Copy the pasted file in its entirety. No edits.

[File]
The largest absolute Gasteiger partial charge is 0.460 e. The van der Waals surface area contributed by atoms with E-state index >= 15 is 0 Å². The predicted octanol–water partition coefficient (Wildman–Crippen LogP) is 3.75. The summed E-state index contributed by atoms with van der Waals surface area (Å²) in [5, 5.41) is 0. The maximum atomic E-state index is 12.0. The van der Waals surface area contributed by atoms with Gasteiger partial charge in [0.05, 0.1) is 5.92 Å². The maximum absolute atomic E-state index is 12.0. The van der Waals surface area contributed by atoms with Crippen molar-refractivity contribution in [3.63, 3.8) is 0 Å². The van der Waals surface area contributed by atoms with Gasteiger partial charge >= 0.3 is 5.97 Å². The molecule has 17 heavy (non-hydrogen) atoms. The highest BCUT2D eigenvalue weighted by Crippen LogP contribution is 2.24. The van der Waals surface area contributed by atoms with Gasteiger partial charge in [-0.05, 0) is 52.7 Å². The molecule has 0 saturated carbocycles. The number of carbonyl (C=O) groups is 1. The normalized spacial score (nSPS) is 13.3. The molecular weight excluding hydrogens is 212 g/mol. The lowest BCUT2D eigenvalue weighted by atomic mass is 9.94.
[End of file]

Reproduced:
The largest absolute Gasteiger partial charge is 0.460 e. The van der Waals surface area contributed by atoms with E-state index >= 15 is 0 Å². The predicted octanol–water partition coefficient (Wildman–Crippen LogP) is 3.75. The summed E-state index contributed by atoms with van der Waals surface area (Å²) in [5, 5.41) is 0. The maximum atomic E-state index is 12.0. The van der Waals surface area contributed by atoms with Gasteiger partial charge in [0.05, 0.1) is 5.92 Å². The maximum absolute atomic E-state index is 12.0. The van der Waals surface area contributed by atoms with Crippen molar-refractivity contribution in [3.63, 3.8) is 0 Å². The van der Waals surface area contributed by atoms with Gasteiger partial charge >= 0.3 is 5.97 Å². The molecule has 17 heavy (non-hydrogen) atoms. The highest BCUT2D eigenvalue weighted by Crippen LogP contribution is 2.24. The van der Waals surface area contributed by atoms with Gasteiger partial charge in [-0.05, 0) is 52.7 Å². The molecule has 0 saturated carbocycles. The number of carbonyl (C=O) groups is 1. The normalized spacial score (nSPS) is 13.3. The molecular weight excluding hydrogens is 212 g/mol. The lowest BCUT2D eigenvalue weighted by atomic mass is 9.94.